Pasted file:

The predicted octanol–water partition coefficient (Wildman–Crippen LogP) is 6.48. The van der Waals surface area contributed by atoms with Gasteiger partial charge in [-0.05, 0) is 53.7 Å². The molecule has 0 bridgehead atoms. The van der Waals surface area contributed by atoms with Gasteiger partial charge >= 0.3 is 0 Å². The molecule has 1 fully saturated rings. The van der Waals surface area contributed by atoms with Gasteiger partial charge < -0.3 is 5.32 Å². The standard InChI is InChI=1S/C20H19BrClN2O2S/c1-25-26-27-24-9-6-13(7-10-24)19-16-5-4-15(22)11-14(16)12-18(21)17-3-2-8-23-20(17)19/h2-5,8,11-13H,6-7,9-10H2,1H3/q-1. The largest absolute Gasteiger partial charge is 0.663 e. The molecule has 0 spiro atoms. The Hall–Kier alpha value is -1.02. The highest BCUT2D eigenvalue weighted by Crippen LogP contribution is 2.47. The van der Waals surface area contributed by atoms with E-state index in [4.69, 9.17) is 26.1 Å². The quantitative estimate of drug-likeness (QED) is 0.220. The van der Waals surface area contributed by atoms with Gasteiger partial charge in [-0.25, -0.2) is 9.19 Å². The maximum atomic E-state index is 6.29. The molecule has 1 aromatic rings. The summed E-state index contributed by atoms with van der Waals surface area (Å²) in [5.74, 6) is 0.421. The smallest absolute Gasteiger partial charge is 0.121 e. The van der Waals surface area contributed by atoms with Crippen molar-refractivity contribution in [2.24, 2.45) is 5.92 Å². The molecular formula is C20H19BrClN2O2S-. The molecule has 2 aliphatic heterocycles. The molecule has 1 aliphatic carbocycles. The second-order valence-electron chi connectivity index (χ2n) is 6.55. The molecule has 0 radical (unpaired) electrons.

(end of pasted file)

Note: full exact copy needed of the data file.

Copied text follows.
The predicted octanol–water partition coefficient (Wildman–Crippen LogP) is 6.48. The van der Waals surface area contributed by atoms with Gasteiger partial charge in [-0.05, 0) is 53.7 Å². The molecule has 0 bridgehead atoms. The van der Waals surface area contributed by atoms with Gasteiger partial charge >= 0.3 is 0 Å². The molecule has 1 fully saturated rings. The van der Waals surface area contributed by atoms with Gasteiger partial charge < -0.3 is 5.32 Å². The standard InChI is InChI=1S/C20H19BrClN2O2S/c1-25-26-27-24-9-6-13(7-10-24)19-16-5-4-15(22)11-14(16)12-18(21)17-3-2-8-23-20(17)19/h2-5,8,11-13H,6-7,9-10H2,1H3/q-1. The largest absolute Gasteiger partial charge is 0.663 e. The molecule has 0 spiro atoms. The Hall–Kier alpha value is -1.02. The highest BCUT2D eigenvalue weighted by Crippen LogP contribution is 2.47. The van der Waals surface area contributed by atoms with E-state index in [4.69, 9.17) is 26.1 Å². The quantitative estimate of drug-likeness (QED) is 0.220. The van der Waals surface area contributed by atoms with Gasteiger partial charge in [-0.25, -0.2) is 9.19 Å². The maximum atomic E-state index is 6.29. The molecule has 1 aromatic rings. The summed E-state index contributed by atoms with van der Waals surface area (Å²) in [5.74, 6) is 0.421. The smallest absolute Gasteiger partial charge is 0.121 e. The van der Waals surface area contributed by atoms with Crippen molar-refractivity contribution in [2.24, 2.45) is 5.92 Å². The molecular formula is C20H19BrClN2O2S-. The molecule has 2 aliphatic heterocycles. The molecule has 1 aliphatic carbocycles. The second-order valence-electron chi connectivity index (χ2n) is 6.55. The molecule has 0 radical (unpaired) electrons.